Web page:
The DEA has identified Florida as an epicenter of an "epidemic" of non-presciption use of opioid pain relievers and has moved aggressively against doctors it accused of operating "pill mills" in the state. Florida is the home of more than 500 pain clinics, down from more than 700 last year after the state tightened regulations on them this year.

DEA and CVS must file responses to the appeals court order next week. In the meantime, CVS can still fill prescriptions and its customers can still pick them up.

Washington, DC
United States

Perry, Romney Burnish Drug Warrior Credentials

Two of the leading contenders for the Republican presidential nomination sought to win votes by talking tough on drugs this week, with Texas Gov. Rick Perry calling for unmanned drones to overfly the US-Mexico border and former Massachusetts Gov. Mitt Romney saying the war on drugs must continue.

Rick Perry wants drones to overfly the US-Mexico border to surveil the drug traffic, but they already are. (image via Wikimedia)
Meanwhile Rep. Ron Paul, one of two GOP contenders who have staked out positions critical of the drug war (the other is former New Mexico Gov. Gary Johnson), has seemingly vanished from the mainstream media despite coming in a very close second to Rep. Michele Bachmann in last weekend's Iowa straw poll.

Going on the offensive against President Obama as he announced his candidacy Saturday, Perry accused Obama of being "an abject failure in his constitutional duty to protect our borders in the United States." Perry waved his right hand toward Mexico as he made those remarks.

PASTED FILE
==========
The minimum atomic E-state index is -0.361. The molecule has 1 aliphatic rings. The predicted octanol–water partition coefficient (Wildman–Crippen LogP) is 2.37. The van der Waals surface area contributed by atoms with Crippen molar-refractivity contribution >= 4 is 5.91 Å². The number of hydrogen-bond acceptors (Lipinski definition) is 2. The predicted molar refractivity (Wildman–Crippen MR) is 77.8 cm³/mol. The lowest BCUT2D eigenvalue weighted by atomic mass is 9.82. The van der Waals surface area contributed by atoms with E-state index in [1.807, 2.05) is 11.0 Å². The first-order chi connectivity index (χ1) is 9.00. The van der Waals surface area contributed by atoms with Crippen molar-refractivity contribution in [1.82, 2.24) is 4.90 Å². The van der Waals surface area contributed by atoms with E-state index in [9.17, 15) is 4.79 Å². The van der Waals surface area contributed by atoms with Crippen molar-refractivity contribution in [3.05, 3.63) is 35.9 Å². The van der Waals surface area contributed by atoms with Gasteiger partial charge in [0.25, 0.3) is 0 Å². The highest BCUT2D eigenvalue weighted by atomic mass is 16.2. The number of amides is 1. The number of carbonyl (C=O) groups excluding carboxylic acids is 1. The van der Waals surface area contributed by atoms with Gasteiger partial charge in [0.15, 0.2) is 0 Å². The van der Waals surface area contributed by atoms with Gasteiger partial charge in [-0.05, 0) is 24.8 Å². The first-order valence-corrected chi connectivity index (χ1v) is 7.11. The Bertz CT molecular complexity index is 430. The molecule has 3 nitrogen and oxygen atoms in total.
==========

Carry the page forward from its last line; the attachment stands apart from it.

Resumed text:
Later the same day, at a campaign event in New Hampshire, the tough-talking Texan again laid into Obama, this time calling for the use of unmanned drones to track the flow of drugs coming from Mexico. The Predator drones can stay aloft for up to 20 hours and are equipped with video and tracking technologies.

"We know that there are Predator drones being flown for practice every day because we're seeing them; we're preparing these young people to fly missions in these war zones that we have," Perry told the crowd. "But some of those, they have all the equipment, they're obviously unarmed, they've got the downward-looking radar, they've got the ability to do night work and through clouds. Why not be flying those missions and using (that) real-time information to help our law enforcement?" he asked.

That could be a valid question if one accepts the war on drugs paradigm, which Perry obviously does. The only problem with Perry's query is that the Department of Homeland Security is already deploying drones along the entirety of the US-Mexico border.

Romney, for his part, addressed substance use and the war on drugs in response to questions from the audience, including one from drug war zealot Steven Steiner, who founded Dads and Mad Moms Against Drug Dealers (DAMMAD) after his 19-year-old son died of a drug overdose.

"We've got to not only continue our war on drugs from a police standpoint, but also to market again to our young people about the perils of drugs," the front-running candidate said in response to questions in Littleton.

Romney was responding to one local businessman who complained that he and fellow rural business owners had trouble finding educated workers who can pass a drug test. He replied that people have to teach their children to get an education and stay away from drugs.